California has recently made legislative changes that required Coke and Pepsi to affix cancer warning labels to their soda products. From the news story:

A representative for Coca-Cola, Diana Garza-Ciarlante, said the company directed its caramel suppliers to modify their manufacturing processes to reduce the levels of the chemical 4-methylimidazole, which can be formed during the cooking process and, as a result, may be found in trace amounts in many foods.

“While we believe that there is no public health risk that justifies any such change, we did ask our caramel suppliers to take this step so that our products would not be subject to the requirement of a scientifically unfounded warning,” Garza-Ciarlante said in an email.

No other states or countries such as Canada or the UK have mandated a similar warning. What, if any evidence led to California considering 4-methylimidazole used in the manufacture of sodas to have a risk of causing cancer?

The AP news story mentions studies done on rats, although I can't find anything on Google Scholar.

1 Answer 1


The toxicity and cancerogenicity of 4-methylimidazole (4MI) has been indeed studied in mice and rats.

There were species difference in the carcinogenicity of 4MI (not carcinogenic in rats, but carcinogenic in mice). However several other types of toxicity have been reported.

In January 2008, California's Office of Environment Health Hazard Assessment sent out a request for information about 4-MI. They included a report called "Package 32" which detailed one study.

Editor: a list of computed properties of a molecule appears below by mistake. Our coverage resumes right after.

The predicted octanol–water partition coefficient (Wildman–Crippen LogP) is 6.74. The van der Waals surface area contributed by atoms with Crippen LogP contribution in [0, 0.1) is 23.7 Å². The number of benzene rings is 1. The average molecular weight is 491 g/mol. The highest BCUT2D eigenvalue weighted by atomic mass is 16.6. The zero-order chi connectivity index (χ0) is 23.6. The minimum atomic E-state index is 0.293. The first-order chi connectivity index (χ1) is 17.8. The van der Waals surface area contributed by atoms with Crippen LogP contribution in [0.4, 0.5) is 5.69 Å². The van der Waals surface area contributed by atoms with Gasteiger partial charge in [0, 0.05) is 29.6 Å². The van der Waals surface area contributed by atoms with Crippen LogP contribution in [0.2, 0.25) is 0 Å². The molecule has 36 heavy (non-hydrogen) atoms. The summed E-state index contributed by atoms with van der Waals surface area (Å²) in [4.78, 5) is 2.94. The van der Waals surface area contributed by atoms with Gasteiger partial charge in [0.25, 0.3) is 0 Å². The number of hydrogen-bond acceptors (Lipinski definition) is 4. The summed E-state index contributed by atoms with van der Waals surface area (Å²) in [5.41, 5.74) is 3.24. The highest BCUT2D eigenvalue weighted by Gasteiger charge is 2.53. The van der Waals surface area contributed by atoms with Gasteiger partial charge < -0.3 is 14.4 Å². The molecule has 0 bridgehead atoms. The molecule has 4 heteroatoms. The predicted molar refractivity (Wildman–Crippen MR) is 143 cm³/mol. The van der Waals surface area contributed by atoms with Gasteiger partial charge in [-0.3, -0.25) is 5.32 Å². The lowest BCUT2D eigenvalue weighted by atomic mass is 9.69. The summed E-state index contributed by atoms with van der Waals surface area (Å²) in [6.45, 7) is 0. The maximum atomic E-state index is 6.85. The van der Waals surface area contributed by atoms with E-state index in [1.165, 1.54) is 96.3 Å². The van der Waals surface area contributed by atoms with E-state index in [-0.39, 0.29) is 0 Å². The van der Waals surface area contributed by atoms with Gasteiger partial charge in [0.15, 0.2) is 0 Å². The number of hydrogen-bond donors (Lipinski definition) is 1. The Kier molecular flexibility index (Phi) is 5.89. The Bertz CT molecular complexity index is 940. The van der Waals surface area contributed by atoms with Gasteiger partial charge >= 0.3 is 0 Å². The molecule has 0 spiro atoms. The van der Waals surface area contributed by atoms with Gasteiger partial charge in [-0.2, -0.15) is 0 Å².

In May 2009, they announced their intention to list 4-MI and included a newer report called "Package 32b"

Both versions of the report reference:

The NTP study reports that:

Under the conditions of these 2-year studies, there was no evidence of carcinogenic activity of 4-methylimidazole in male F344/N rats exposed to 625, 1,250, or 2,500 ppm.

There was equivocal evidence of carcinogenic activity of 4-methylimidazole in female F344/N rats based on increased incidences of mononuclear cell leukemia.

There was clear evidence of carcinogenic activity of 4-methylimidazole in male and female B6C3F1 mice based on increased incidences of alveolar/bronchiolar neoplasms.

Exposure to 4-methylimidazole resulted in nonneoplastic lesions in the liver of male and female rats and the lung of female mice and in clinical findings of neurotoxicity in female rats.

A study (from the same dataset?) by the same people is also published in Arch Toxicol.

Chan PC, Hill GD, Kissling GE, Nyska A., Toxicity and carcinogenicity studies of 4-methylimidazole in F344/N rats and B6C3F1 mice. - Arch Toxicol. 2008 Jan;82(1):45-53.

From the abstract (bold is mine):